Director: Oliver Stone
Screenplay: Oliver Stone, Richard Boyle
Starring: James Woods, Jim Belushi, John Savage, Michael Murphy, Elpidia Carrillo, Tony Plana, Cynthia Gibb
Country: USA, UK, Mexico
Running Time: 122 min
Year: 1986
BBFC Certificate: 18

Although it wasn’t his first film, Salvador feels like Oliver Stone’s true debut. It’s where his ballsy, in your face, heavily politicised style came to the fore. It wasn’t a huge success on its first release, but his follow-up, Platoon, came out only a few months later and did very well, picking up four Oscars (including Best Picture and Best Director), helping boost interest in its predecessor. Some rate Salvador as one of Stone’s best films, although it’s not as well known as titles like JFK, Wall Street and Born on the Fourth of July. I liked it a lot when I saw it a decade or so ago, so I figured it would be worth revisiting in this new dual-format release by Eureka as part of their Masters of Cinema series.

Salvador sees James Woods play Richard Boyle, an actual war zone photographer on whose experiences the film is based (he co-wrote the screenplay too). Boyle is down-and-out and looking for money, so heads to El Salvador, where he’d lived a while ago, hoping to get some decent shots of the atrocities reportedly being carried out by the US-trained and partly funded military regime. He drags along a friend, Dr Rock (Jim Belushi), who doesn’t really want to be there, but Boyle needs for cash and drug flow. The two of them stick their noses into local troubles in an attempt to find out where the action is but get into trouble themselves along the way. Boyle also tracks down Maria (Elpidia Carrillo), an old girlfriend he still cares about, and tries to help her but puts her and her family in the firing line. In particular, her brother Carlos (Martín Fuentes) goes missing after mocking Major Max (Tony Plana), the country’s dictator. Boyle attempts to find Carlos, help Maria get her papers in order, get the photos he’s after and manage to stay alive (Max has it in for him), but he can’t help but stick his foot in things and land himself in deep.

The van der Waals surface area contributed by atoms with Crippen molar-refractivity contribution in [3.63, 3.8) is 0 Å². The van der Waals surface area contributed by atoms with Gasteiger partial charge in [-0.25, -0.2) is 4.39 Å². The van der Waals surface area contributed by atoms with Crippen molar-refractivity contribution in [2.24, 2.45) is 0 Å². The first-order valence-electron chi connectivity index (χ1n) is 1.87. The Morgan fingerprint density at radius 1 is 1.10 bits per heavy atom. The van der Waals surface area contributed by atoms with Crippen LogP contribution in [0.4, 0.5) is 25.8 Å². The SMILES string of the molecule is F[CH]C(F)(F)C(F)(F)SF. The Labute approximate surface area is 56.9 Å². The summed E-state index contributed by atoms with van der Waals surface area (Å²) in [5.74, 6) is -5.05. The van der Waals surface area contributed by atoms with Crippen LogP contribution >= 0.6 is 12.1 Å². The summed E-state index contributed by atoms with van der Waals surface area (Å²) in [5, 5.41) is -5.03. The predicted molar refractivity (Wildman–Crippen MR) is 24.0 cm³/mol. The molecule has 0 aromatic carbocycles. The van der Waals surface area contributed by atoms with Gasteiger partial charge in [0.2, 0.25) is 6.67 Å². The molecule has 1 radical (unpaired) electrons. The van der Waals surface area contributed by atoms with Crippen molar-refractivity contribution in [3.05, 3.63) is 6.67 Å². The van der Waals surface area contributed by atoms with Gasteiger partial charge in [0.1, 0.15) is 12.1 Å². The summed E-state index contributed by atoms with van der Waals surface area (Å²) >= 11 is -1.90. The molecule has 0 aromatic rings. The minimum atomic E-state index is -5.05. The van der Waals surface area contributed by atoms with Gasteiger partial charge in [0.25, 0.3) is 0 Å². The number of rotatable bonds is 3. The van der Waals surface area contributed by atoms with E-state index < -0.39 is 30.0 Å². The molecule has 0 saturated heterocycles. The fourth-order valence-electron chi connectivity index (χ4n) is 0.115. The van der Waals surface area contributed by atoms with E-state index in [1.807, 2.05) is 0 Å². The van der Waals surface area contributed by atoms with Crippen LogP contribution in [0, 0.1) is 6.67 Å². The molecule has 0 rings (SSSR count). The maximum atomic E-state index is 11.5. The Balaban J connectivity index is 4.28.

I must admit, I didn’t rate Salvador quite as highly this second time around. Largely I think the problem is that I watched Missing quite recently, which was made only a few years prior and is a similarly potent drama about a modern South American conflict in which the North American government were fanning the flames. In my eyes Missing is the better film, opting for a more intimate and subtle focus in terms of the central drama. Salvador, on the other hand, is big, brash and brutal, hammering home its message with graphic on-screen violence and angry rhetoric. Several of the scenes feel overly dramatised (one roundtable meeting with Major Max is particularly hammy) and the music pushes things a bit far at times.

However, this is Stone’s style and he acknowledges this in some of the special features on the disc. He’s aware of his over the top approach and doesn’t apologise for it. Plus, if anyone can pull off big, brutal and over the top, it’s Oliver Stone. Indeed, what the film lacks in subtlety it makes up for in intensity, shock value and brutality. It’s an unflinching look at a conflict that I imagine wasn’t well documented in mainstream media at the time. Stone amps up the drama to wake people up and make them care about what’s going on outside their sheltered existences.